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    Contracts with clients

    Hey all,

    I'm an art student at the moment but I have been receiving some requests for artwork from prospective clients. I'm just going to cut to the chase: I have terribly little experience working with clients and I don't want to get ripped off due to my own ignorance. Does anyone here have some rock solid advice on going about setting up contracts with clients in the best way possible?

    Thanks

    PS: Perhaps there is a link to a thread that already deals with this/these types of questions. Any/all help would be greatly appreciated.



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    Contracts are the pillars of freelancing but are still not a guaranteed method
    to ensure you will not get ripped off. Contracts, if worded correctly, are there to
    provide you with evidence of the agreement should it reach a stage where you
    need to bring it to the attention of the proper authorities.

    Verbal agreements are a form of contract, but harder to enforce, as are
    email agreements. It would be a good practice to get as much as possible
    in writing (via emails) -as well as- the contracts themselves. Always remember
    to be as polite and clear in your emails as possible, no matter what goes down.
    (Should the deal sour.) All of this will be to your benefit.

    Ensure you have both the clients signature as well as your own on the contract.
    A contract may be rendered null and void in itself, even with signatures should
    there be anything on there which would not be within legal boundaries. (eg: you
    claiming the clients first born should they not pay the remainder of the balance.)

    Deposits are a good way to ensure results from both the client and yourself in
    finalizing the deal. However, these are not always possible depending on the who
    or what the client is. For a one on one commission however, feel free to request a
    deposit.

    Be as pedantic and clear in the wording on the contract as possible. Include as much
    information as you can, full names, dates, addresses, etc. As well as a clear description
    of the work, (including the quantity), time alloted, etc.

    Lay out the expected payment date. (eg: on delivery of completed product, a week after
    invoicing, etc) be very clear regarding this point.

    Lay out the terms of use that you have arranged between yourself and the client. (where is
    the work being featured, where will you be acknowledged, etc) as well as ownership rights
    of the piece.

    State the processes as to which the contract will be enforced and, should you
    wish it a period of negotiation should a dispute arise.

    Do no work without both signatures.

    It would be in your benefit to have a logo and letterhead ready, which you
    can put on your invoices and quotes. Have a proper filing system for all
    work related material and retain hard copies as well as electronic copies.

    Last edited by Star Eater; August 3rd, 2012 at 01:41 PM.
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    This is most useful. Thank you so much!



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    Cool I'm glad. Maybe some of the other regulars will offer some
    of their insight as well. Good luck!

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    Tristan Elwell
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    Hey that's a nice link. Maybe we should sticky that somewhere?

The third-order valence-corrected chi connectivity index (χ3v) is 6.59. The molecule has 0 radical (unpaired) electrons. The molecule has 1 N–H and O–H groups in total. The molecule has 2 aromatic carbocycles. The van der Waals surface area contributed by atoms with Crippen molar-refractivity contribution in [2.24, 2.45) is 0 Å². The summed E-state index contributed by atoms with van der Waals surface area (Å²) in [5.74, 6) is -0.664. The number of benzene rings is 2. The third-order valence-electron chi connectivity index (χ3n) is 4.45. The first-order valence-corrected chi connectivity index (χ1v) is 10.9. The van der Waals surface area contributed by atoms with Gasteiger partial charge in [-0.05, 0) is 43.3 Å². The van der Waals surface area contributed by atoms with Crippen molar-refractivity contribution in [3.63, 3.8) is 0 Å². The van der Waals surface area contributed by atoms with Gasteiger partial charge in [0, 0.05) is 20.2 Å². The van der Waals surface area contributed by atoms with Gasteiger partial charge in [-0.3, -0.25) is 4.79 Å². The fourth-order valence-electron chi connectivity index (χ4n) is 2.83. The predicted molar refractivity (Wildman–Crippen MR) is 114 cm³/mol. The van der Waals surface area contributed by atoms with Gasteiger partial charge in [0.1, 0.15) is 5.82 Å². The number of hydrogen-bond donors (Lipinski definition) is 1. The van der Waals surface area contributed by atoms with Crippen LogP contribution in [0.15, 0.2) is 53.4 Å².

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    Good idea, I've started a Business and Professional Practices Link thread:
    http://www.conceptart.org/forums/sho....php?p=3518064


    Tristan Elwell
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    Contracts are obvious, but the main ways that I ensure my safety (as well as I can anyway) are to...

    1) Ask for at least 50% down with the remainder paid after completion.
    2) Don't deliver the hi-rez artwork to them until remaining 50% is paid.

    Sure, they can always flake after the 50%, but at least then you got something for your trouble. The most important thing is to never fall for the "Awwww man...we really need that art for the presentation tomorrow. Can you just send it now and I'll send the check in the morning?"

    That check will never get sent. As long as you have something they want, they have zero leverage.

    Do that, in most of the time you'll be fine.

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    Elwell and Dusty, thank you both so much!



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    Thanks, I linked a bunch of those stickies in the new thread.


    Tristan Elwell
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    As mentioned above, always get a contract which spells out exactly what artwork you are required to do for what amount of money. Also make sure the contract details the payment terms.

    As for payment terms - 50% upfront isn't always possible. I know that the husband (he's a mobile app developer) doesn't always get that from his clients, but will be flexible - perhaps 33% down, 33% at the halfway point, and 33% before turning over the code. Or 50% at the halfway point after wireframes are presented and 50% at the end before turning over the final product.

    And we deal the same way with the illustrators we hire - we don't usually pay a deposit upfront with an unknown, but we will pay 50% after low-res sketches and preliminary artwork is presented to make sure the artist is both capable of doing what we need and is going in the direction we need, then pay the remaining 50% after low-res final artwork is provided. After payment is received by the artist, they send us the high-res artwork. We've had no problems doing things this way. We feel it protects both parties.

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